In the modern world of work, a lot of emphasis is placed on productivity. How can we get the most out of the hours we commit? It’s a sensible concern, but one that’s vulnerable to short-termism. If we work too hard for too long, then we’re vulnerable to chronic workplace stress, or burnout.
The WHO’s 11th revision of the International Classification of Diseases considers burnout to be an ‘occupational phenomenon’ rather than a medical condition. It’s characterised by feelings of exhaustion, ‘mental distance and cynicism’ toward the job, and reduced personal efficacy.
So what can be done to address this problem, and ensure that employees remain as productive as possible while they’re at work? Let’s look at some simple measures.
Take a Break
Taking frequent breaks from work can help workers to feel refreshed. It’s this principle that’s behind the famous pomodoro method of productivity, which sees workers focus for twenty-five minutes and then take a five-minute break.
Turn off Emails & Phone
Compulsively checking emails, and scrolling through your phone, can eat up a lot of time without ever really de-stressing you. Manufacturers and software developers aim to keep their users ‘engaged’ for as long as possible – to the extent that users even experience withdrawal symptoms when the phone is taken away.
The easiest way around this is to establish a ‘no phones’ rule and enforce it. Ideally, keep the phone somewhere where it can’t be easily accessed during a moment of weakness.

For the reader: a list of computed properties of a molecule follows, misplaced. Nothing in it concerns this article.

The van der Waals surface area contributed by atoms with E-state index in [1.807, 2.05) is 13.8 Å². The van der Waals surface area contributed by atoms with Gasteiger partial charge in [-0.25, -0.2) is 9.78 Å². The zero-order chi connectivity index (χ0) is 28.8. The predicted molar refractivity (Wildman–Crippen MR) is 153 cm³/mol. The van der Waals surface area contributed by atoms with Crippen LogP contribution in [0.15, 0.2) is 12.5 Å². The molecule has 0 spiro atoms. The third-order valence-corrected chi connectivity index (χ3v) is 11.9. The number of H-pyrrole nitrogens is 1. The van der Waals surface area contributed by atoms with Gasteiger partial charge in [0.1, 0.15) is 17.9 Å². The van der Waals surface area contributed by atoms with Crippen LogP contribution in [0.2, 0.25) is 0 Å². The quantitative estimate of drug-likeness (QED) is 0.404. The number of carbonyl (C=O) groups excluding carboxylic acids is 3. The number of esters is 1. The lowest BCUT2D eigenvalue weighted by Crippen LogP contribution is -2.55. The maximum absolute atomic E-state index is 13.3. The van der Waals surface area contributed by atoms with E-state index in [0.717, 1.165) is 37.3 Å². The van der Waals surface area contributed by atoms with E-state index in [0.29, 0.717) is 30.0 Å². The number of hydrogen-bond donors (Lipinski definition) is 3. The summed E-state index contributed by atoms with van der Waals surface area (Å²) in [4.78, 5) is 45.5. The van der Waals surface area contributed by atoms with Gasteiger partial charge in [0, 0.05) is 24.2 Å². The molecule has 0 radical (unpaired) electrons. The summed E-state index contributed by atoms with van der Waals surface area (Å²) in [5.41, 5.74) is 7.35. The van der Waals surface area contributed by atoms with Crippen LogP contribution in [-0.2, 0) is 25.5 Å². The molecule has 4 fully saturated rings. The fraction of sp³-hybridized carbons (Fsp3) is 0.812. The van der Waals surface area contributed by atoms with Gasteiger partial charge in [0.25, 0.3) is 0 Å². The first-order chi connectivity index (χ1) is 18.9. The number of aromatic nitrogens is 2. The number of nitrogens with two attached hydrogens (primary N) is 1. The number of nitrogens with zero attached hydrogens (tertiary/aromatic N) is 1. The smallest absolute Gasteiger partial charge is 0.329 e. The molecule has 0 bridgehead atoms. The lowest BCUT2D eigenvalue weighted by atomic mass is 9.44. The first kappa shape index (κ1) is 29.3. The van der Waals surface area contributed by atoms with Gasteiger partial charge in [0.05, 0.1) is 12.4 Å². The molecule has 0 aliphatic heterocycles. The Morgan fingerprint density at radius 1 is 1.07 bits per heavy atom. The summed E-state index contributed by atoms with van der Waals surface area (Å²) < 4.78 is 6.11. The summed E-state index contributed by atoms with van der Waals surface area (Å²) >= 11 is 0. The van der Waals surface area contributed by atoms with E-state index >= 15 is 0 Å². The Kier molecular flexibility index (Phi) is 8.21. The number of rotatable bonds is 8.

Get fresh Air
Going for a walk is a powerful way of refreshing your mind, and reducing stress. If you can walk somewhere that’s outdoors, and ideally green, then the effect will be proportionally more powerful.
Write a To Do List
Keeping a journal is an incredibly powerful means of recognising the thoughts and feelings that give rise to stress in the long run. It’s also great for planning what you’re going to do with the coming day, and assessing how you spent the time in reality.
A to do list is something that you can write using pen and paper, though there are dozens of apps which serve the purpose, too. Bear in mind when you’re taking on work that there’s a natural tendency to overestimate how much you can get done, and to say ‘yes’ to everyone. Your to-do list will allow you to place hard limits on your capacity, and help you to avoid burnout.
Asking for Help
If you’re feeling burned out, then it’s time to ask for help from your employer. If they understand the problem, then they’ll offer help. If they don’t, then it might be time to consider your options elsewhere. If you work for a larger organisation, then you might be able to use specialised HR software to seek help without drawing attention to yourself.